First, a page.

Should autopsies prevail over organ donation? A drama in three acts

Picture the scene (I). Its 4 am, November 1st. 4 young girls in their Halloween costumes are being rushed to the hospital after the tragic stampede that took place minutes ago at the “Madrid Arena”, a huge disco in which more than 10,000 people gathered to listen to a super DJ which goes by the name of “Aoki”. You can read here the whole story. Three of the girls were pronounced dead on arrival, and the fourth, although not dead yet, suffers from devastating brain injury due to the anoxia. She is placed on a ventilator and the subsequent tests confirm the horrible prognosis. Her family, members of the ultraorthodox catholic sect known as “Opus Dei” (remember “The Da Vinci Code”?), agrees to the withdrawal of Belen’s life sustaining treatment and to donate her organs. Pedro Almodovar would not have written the script in a better fashion. But wait…

Picture the scene (II). November 3rd, 4 am. One of the best Spanish surgery teams commanded by the legendary surgeon Enrique Moreno – a disciple of Thomas Starzl and a world reference in liver transplantation-, is already at the theater of the “Hospital Doce de Octubre” waiting for Belen’s liver. The recipient’s family prays in a nearby room. Suddenly a mobile phone rings. It’s the criminal judge in charge of the investigation of what happened at the Halloween macro-party. Belen should be autopsied and her organs cannot be transplanted.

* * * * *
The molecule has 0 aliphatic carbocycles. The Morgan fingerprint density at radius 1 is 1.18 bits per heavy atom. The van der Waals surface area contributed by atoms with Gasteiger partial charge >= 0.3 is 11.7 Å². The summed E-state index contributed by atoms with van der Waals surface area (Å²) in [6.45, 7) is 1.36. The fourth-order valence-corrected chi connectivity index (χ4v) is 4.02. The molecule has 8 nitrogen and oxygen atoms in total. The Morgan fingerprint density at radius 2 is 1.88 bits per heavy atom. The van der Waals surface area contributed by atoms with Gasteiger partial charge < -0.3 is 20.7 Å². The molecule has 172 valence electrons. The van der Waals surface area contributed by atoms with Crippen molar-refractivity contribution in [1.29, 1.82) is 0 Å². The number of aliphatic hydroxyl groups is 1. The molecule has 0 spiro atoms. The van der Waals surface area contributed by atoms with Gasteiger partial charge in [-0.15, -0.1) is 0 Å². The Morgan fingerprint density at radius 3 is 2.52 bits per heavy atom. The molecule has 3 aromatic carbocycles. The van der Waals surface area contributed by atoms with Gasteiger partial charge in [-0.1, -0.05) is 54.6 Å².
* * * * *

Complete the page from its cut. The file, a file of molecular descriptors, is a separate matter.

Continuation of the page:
Up to this point the facts, which in this case superseded fiction. Now comes the (real) fiction: November 2nd, 4 a.m. The transplant coordinator at the Hospital Doce de Octubre is trying to convince Belen’s father to donate her organs. He is not considering anything but interring her daughter right away. At some point the doctor grabs a mobile phone and asks the judge for permission to confiscate Belen’s organs. The judge resolves that those organs will save lives and cannot be discarded. Wouldn’t it be nice if this fiction turns into (legal) reality?

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